86 M. S. Bhagat letter, Gazette, May 18, 1907; Diwan Chand letter, Gazette, May 25, 1907; Durga Das letter, Panjabee, June 12, 1907.

87 Resolution, annotated, 1907 PGP 11/B.

88 Tribune, May 28, 30, 1907; Panjabee, May 29, 1907.

89 Gazette, June 12, 1907.

90 Letters in Tribune, June 19, 1907. Also, Musalman ke Bare Men (Jullundur, n.d.), pp. 3–4.

91 Sec. minute, July 21, 1907, 1907 PGP 10/B. Also, Punjab CID reports on communal tension, July 27, Aug. 9, 1907.

92 Punjab CID reports, Aug. 23, 24, 1907. For the Arya and Hindu response, Gazette, Aug. 8, 14, 1907; Sat Dharm Parcharak., Aug. 30, Arya Gazette, Sept. 5, 1907, SPP 1907, p. 365.

93 Ram Bhaj Datta to Shadi Lai, Aug. 30, 1907 (intercepted and copied), 1907 PGP 14/B.

94 Ibid. Background on the sabhas drawn from Tribune, Aug. 24, Sept. 8, 1906; Gazette, Dec. 16, 22, 1906.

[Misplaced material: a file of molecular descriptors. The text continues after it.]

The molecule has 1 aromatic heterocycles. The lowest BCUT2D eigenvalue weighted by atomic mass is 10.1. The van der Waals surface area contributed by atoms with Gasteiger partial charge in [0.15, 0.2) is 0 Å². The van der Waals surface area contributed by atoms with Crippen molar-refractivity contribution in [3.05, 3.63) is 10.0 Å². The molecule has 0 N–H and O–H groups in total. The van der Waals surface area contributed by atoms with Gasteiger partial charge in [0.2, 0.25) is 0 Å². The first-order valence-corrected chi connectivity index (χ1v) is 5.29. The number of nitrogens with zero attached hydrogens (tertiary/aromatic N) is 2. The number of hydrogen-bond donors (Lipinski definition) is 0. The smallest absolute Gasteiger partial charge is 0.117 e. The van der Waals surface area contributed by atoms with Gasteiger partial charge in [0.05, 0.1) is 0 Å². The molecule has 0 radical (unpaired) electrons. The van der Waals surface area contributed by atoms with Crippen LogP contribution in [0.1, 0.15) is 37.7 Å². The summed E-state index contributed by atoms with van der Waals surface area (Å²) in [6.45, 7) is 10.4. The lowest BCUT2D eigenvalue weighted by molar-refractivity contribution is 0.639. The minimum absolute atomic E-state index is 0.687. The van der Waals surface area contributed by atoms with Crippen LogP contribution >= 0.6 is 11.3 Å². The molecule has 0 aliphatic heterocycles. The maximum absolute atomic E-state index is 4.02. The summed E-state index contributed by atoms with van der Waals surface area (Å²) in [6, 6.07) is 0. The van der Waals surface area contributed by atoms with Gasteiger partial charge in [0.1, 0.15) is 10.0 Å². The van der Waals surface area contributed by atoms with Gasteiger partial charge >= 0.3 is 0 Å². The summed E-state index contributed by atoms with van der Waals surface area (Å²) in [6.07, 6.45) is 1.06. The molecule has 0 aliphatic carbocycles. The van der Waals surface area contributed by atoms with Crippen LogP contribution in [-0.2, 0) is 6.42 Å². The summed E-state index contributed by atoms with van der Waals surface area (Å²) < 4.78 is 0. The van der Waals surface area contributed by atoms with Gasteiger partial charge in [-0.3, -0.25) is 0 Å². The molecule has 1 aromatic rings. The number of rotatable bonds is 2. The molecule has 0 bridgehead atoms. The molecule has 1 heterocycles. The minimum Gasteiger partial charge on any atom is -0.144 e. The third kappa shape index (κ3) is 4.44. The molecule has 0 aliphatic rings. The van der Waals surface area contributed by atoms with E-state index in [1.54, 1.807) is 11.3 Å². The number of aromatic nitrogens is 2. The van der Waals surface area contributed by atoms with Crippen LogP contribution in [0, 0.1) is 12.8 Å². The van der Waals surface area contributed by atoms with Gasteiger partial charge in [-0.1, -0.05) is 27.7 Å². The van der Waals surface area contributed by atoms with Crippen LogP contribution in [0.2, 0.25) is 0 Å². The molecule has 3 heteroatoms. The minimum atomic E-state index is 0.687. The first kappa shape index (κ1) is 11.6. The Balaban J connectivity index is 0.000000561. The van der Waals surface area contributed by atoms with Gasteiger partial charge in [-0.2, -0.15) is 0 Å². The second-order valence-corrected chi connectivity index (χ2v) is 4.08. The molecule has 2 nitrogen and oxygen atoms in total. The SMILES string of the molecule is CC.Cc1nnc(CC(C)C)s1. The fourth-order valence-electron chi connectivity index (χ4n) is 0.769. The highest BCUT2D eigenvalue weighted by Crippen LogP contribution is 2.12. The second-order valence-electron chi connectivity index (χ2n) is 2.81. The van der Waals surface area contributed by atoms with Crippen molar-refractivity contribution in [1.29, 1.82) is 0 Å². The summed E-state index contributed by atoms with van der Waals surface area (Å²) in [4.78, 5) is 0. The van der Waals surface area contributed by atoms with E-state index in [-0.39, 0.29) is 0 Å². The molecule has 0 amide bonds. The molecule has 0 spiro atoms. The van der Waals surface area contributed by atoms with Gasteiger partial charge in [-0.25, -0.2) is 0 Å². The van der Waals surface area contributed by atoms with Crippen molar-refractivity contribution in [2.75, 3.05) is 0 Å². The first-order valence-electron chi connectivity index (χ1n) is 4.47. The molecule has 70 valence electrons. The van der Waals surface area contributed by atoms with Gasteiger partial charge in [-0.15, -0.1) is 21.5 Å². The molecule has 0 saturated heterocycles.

95 Sec. Note: Hindu-Muslim Politics, sec. 2, 1908 PGP bundle (W.P.R.O.). This information was apparently given to the British in 1909 by Shadi Lai.

96 Lajpat Rai to Gokhale, June 3, 1908 (intercepted and copied), 1907 PGP 14/B. Also, Lajpat Rai to Hans Raj Sawnhey, March 1, 1908, same file.

97 Tribune, Dec. 19, 1907; Punjab CID report, Dec. 2, 1907.

98 Analysis of meeting reports from Tribune, Feb.-May 1908. Also, memorial in GIPOL, Oct. 1909, 29–31 A.

99 Drawn from membership lists, attached to Sec. Note: Hindu-Muslim Politics, 1908 PGP (W.P.R.O.). The Arya role in the All-India Hindu Mahasabha is briefly mentioned in Indra Prakash, A Review of the History and World of the Hindu Mahasabha and the Hindu Sanghatan Movement (3d. ed.; Delhi, 1952), pp. 13–15.

100 Punjab CID reports, April 10, 1908, Feb. 22, 1909. Earlier shuddhi programs and their relation to communal antagonism are analyzed in Jones, “Arya Samaj,” chs. 3–5.